Iceland is frequently referred to as "the land of fire and ice." It is an otherworldly landscape and one of the few places on the planet where volcanoes and glaciers coexist. There are roughly 130 active and inactive volcanoes in Iceland, which have formed and shaped the igneous landmass for the past 16 million years or so. In stark contrast to fiery volcanoes, the formation and movement of glaciers has also worked to transform the island's topography. Frozen, glistening, blue-white glaciers sitting atop towering volcanoes in this magnificent landscape--it's like no other place on earth!
While volcanic activity and glaciers get the most credit for creating and shaping the landscape, I think that Iceland should be known as the land of fire, ice and WATER! Although most of the water here is in the form of ice, there are numerous rivers and lakes throughout the country. Fresh water covers about 6% of the total land area and much of it comes from glacial melt.
At the terminus of many glaciers there are glacial lagoons or lakes, which are formed when a glacier erodes the rocks. This creates a depression in the land, which is then filled by melt from the glaciers as they begin receding. On the Backroads Iceland Multi-Adventure Tour, guests have the opportunity to ride zodiac boats in a glacial lagoon, getting up close to the impressive terminus of the glaciers as well as beautiful pieces of ice that have broken off from the glacier. Eventually this glacial ice melt makes its way out to the ocean via braided rivers traveling through glacial flood plains. Water is also an important source of energy for the country. Surface waters provide hydroelectric power, while water heated by magma below the earth's crust provides important geothermal energy for the country. Iceland generates almost 100% of its electricity with renewable energy: 75% generated by hydropower and 25% geothermally.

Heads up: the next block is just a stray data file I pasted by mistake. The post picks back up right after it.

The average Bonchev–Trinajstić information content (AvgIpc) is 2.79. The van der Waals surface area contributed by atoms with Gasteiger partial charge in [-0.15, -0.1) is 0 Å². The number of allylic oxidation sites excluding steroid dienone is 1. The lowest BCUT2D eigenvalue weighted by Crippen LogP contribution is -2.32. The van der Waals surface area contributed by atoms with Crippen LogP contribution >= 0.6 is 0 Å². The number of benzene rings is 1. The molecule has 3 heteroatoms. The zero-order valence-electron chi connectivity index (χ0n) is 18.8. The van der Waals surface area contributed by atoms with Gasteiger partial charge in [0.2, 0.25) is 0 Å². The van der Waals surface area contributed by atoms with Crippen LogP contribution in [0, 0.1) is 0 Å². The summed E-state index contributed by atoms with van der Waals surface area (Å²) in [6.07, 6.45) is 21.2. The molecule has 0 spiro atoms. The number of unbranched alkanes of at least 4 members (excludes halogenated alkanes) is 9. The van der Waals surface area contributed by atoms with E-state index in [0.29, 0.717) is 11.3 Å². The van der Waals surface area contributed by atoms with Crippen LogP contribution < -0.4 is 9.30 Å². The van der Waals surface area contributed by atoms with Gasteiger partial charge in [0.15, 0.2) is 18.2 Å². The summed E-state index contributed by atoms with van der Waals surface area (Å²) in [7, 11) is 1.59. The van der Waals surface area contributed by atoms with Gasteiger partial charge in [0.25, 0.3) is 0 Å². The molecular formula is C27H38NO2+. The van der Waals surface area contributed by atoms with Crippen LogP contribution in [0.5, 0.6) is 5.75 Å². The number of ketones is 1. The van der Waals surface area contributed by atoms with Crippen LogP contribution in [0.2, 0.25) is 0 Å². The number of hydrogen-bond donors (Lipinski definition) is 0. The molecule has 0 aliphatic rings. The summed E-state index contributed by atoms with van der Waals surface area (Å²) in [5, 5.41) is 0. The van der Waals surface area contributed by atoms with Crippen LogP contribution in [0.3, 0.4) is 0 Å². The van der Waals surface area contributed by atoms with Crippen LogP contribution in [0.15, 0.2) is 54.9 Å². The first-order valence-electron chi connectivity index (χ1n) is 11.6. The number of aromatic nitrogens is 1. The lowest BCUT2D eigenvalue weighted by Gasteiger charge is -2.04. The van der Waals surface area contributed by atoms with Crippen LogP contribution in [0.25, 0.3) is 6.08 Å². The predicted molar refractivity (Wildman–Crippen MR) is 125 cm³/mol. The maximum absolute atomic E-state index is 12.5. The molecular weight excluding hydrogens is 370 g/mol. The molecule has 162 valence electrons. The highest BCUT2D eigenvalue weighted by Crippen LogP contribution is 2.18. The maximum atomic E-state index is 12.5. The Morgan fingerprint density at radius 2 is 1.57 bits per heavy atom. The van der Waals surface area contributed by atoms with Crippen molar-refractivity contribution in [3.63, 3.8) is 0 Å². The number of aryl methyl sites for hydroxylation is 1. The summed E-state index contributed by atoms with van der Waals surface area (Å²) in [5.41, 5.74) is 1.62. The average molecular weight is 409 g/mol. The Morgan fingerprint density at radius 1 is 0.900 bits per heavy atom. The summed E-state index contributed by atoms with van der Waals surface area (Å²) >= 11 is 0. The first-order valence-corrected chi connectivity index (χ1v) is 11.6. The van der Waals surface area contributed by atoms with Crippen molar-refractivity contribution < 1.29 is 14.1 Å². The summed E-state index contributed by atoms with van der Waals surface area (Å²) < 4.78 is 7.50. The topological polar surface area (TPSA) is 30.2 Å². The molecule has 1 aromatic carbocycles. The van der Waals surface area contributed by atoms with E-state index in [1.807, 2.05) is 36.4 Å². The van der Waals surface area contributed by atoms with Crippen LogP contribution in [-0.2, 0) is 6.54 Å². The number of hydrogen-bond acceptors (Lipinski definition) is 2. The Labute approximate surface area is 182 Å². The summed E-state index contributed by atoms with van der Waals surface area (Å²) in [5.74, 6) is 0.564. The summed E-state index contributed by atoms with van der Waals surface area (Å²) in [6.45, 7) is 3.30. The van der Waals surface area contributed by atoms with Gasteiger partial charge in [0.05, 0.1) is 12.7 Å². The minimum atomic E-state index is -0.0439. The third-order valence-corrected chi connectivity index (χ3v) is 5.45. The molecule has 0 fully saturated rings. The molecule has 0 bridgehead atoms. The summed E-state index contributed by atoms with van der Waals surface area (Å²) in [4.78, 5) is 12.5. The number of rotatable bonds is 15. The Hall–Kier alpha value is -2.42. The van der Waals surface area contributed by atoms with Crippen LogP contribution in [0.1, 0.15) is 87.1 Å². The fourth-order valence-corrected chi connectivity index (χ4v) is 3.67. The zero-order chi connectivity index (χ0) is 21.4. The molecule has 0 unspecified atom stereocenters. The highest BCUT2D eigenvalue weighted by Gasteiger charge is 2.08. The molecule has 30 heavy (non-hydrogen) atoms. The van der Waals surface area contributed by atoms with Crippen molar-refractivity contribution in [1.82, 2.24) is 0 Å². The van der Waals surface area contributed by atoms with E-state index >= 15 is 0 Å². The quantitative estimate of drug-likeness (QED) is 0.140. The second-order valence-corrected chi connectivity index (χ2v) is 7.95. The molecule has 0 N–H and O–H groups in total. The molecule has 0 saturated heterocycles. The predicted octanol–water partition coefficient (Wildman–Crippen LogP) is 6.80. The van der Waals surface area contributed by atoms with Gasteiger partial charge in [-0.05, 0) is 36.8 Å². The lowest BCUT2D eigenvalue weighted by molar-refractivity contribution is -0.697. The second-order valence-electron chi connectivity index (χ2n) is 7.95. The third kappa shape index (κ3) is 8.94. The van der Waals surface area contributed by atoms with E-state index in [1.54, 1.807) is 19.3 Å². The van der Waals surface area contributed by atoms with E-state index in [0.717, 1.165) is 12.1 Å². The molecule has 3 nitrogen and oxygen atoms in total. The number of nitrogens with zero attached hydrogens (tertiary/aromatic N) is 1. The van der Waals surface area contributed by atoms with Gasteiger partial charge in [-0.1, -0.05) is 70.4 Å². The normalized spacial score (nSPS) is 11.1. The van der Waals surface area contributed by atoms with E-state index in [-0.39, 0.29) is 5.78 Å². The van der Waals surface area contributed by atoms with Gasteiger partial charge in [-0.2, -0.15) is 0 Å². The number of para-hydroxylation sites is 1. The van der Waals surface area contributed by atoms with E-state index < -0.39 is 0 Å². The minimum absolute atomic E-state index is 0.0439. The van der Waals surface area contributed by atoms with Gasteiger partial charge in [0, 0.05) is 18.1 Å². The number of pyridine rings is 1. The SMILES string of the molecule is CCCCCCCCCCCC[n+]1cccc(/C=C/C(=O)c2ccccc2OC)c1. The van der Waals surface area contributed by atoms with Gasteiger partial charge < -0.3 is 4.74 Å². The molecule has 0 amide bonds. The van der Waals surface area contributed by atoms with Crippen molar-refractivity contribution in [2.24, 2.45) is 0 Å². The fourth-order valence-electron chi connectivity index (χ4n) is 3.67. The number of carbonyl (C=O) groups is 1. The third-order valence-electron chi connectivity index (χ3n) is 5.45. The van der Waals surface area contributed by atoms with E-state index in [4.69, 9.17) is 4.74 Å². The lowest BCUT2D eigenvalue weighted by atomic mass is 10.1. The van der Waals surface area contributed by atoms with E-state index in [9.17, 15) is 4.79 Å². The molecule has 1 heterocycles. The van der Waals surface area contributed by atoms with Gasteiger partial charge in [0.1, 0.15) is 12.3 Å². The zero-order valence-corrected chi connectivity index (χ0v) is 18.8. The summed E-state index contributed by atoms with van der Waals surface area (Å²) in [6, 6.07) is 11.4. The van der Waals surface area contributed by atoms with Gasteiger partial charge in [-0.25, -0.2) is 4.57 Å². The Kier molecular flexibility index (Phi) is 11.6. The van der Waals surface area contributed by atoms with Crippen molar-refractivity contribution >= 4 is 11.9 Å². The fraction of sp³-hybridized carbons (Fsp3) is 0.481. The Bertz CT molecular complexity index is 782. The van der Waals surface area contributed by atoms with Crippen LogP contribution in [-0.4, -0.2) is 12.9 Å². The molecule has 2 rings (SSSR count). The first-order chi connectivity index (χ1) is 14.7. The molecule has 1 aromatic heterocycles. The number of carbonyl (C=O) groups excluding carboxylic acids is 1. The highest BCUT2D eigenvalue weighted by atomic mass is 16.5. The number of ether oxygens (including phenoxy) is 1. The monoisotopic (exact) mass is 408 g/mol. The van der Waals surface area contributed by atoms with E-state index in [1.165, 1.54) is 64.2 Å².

One of Iceland's most impressive features is its magnificently cascading waterfalls, many of which are just outside the capital city of Reykjavik or along Ring Road, which circles the island. A few iconic spots include Glymur Falls, Gullfoss and Seljalandsfoss (foss is the Icelandic word for waterfall). There are also beautiful little waterfalls within the city limits, which locals use as a gathering spots. Locals are also fanatics about the "hot pots," or hot springs. Many natural hot springs have been turned into community swimming pool facilities--most notably the famous Blue Lagoon Geothermal Spa--but there are hundreds of hot springs in their natural state strewn around the country as well. This is where friends socialize, families gather and people connect. Icelanders use these spots as places to discuss politics, economics and community gossip. This may very well be where the business of the nation really gets done!
In addition to these terrestrial water features, the island country is completely surrounded by saltwater. At the juncture of the Atlantic and Artic Oceans, the country boasts 4,970 kilometers of coastline. These waters are rich with marine life, sea-faring Viking and fisherman lore, and a complex cod fishing history that has shaped Icelandic society for centuries. With a venture to the coast and a look out across the "Big Blue," it's hard not to gain a certain understanding and respect for the profound relationship that Icelanders have with water. It's part of their geologic history as well as their cultural identity. Water has been just as important as volcanoes and glaciers in shaping both the landscape and the character of the people who make this spectacular country their home.
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